THE 4GW FESTIVAL OF FABIUS MAXIMUS
” To summarize, we seek to radically change the cultures and political systems for much of the world, to halt foreign revolts and civil wars of which we do not approve, to bring global peace and prosperity, to make friends (even with those states whose rise we seek to restrain), and to “transform” our so far unreformable national security apparatus. Those who thought President Bush was kidding about these learned better in the months following our invasion of Iraq.”
– Fabius Maximus
For some time now, an author whose nom de guerre is “Fabius Maximus”, after the ancient Roman general of the Punic wars, has been a regular and at times, prolific, contributor to the Boydian and 4GW school oriented Defense & the National Interest. Fabius, who comments here at Zenpundit on occasion, also set off one of the most popular, if heated and controversial, threads at The Small Wars Council, catching the attention of noted COIN strategist Col. David Kilcullen. Kilcullen’s theories later became a subject of frequent critique from Fabius in his DNI articles.
While I had hoped to meet Fabius in person at Boyd 2007, he did not attend and I am not privy to his identity or professional background. Fabius’ arguments must rise or fall entirely on their own merit and he has been content to engage his critics on this basis at the SWC and elsewhere. Clearly he is a member of the 4GW school and is an admirer of Col. John Boyd, William Lind, Dr. Martin van Creveld and Dr. Chet Richards but has not shrunk from advancing his own ideas or original criticisms.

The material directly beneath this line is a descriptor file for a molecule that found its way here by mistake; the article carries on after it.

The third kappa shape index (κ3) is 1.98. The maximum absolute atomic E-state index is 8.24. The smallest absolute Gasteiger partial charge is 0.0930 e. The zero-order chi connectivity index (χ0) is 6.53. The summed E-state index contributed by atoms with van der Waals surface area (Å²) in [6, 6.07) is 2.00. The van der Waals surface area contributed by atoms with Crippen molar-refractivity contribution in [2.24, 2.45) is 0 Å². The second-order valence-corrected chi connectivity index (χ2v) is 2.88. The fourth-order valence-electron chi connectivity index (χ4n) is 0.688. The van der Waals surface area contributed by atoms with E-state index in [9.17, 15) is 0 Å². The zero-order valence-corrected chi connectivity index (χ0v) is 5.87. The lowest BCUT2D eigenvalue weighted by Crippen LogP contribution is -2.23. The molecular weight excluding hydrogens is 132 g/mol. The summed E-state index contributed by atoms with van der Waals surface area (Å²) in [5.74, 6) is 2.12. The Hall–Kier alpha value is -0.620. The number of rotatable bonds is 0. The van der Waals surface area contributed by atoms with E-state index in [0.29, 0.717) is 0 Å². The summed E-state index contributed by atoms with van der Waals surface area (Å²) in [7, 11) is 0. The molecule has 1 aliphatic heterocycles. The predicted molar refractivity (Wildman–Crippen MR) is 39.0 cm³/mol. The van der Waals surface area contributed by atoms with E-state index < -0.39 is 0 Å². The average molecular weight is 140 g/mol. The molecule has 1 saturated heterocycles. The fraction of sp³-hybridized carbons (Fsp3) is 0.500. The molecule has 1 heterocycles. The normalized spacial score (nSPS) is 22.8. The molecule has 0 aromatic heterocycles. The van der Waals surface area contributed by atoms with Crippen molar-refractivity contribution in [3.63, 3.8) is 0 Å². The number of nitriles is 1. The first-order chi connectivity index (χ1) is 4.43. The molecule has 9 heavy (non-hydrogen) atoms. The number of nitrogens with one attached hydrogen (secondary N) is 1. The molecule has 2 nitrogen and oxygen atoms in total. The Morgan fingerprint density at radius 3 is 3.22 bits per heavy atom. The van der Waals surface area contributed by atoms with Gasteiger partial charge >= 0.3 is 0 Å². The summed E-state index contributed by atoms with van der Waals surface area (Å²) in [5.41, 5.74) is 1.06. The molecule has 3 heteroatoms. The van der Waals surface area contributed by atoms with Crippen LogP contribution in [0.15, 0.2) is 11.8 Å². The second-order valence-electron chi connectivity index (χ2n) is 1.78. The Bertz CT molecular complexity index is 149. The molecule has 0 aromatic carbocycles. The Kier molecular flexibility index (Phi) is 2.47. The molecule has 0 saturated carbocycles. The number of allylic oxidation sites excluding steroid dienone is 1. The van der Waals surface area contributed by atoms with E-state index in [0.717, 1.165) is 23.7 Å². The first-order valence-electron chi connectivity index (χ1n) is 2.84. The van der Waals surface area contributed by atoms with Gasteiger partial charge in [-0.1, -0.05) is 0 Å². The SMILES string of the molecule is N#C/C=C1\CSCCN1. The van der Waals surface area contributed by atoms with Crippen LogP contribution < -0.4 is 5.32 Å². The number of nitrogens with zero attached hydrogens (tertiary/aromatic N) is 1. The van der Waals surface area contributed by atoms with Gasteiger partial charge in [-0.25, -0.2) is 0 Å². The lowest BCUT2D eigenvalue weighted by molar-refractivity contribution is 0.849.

Recently, Fabius completed his tenth article in a series on America’s Long War for DNI and, as Fabius has entertained and enraged members of the community of “reform” defense intellectuals and COIN practitioners, it is timely for us to take stock of his strategic argument:
The Long War Series – from DNI’s Fabius Maximus Archive
Part X – One step beyond Lind: what is America’s geopolitical strategy?
Part IX – 4GW at work in a community near you,
Part VIII – How to accurately forecast trends of the Iraq War,
Part VII – Kilcullen explains all you need to know about the Iraq War,
Part VI – The bad news is that Lind’s good news is wrong,
Part V – The Iraq War as a warning for America,
Part IV – Beyond Insurgency: An End to Our War in Iraq,
Part III – Stories or statistics? Read and compare to find the truth!
Part II – News from the Front: America’s military has mastered 4GW!
Part I – America takes another step towards the “Long War,”
I have read the roughly 20,000 words offered here previously and I re-read them for this post. I have also read most of the authors of the original works that Fabius Maximus cites in his series. Therefore, I feel qualified to offer a few observations in regard to the strategic paradigm that this body of work represents and the assumptions, clearly stated as well as implicit, upon which it is built.
Many of the specific analytical criticisms of American policy and performance in Iraq and Afghanistan made by Fabius are incisive, some are rather questionable and a few are brilliant. I encourage you to read his efforts for yourself rather than simply accepting my word for it. What interests me most though, given the scope of the series, are his premises. As I discern them, they are:
That 4GW is the environment in which we find ourselves conducting operations – and doing so quite poorly at that with a military predisposed toward 2GW offensives. Or irrelevantly on the strategic level where we happen to be executing COIN well on the tactical level.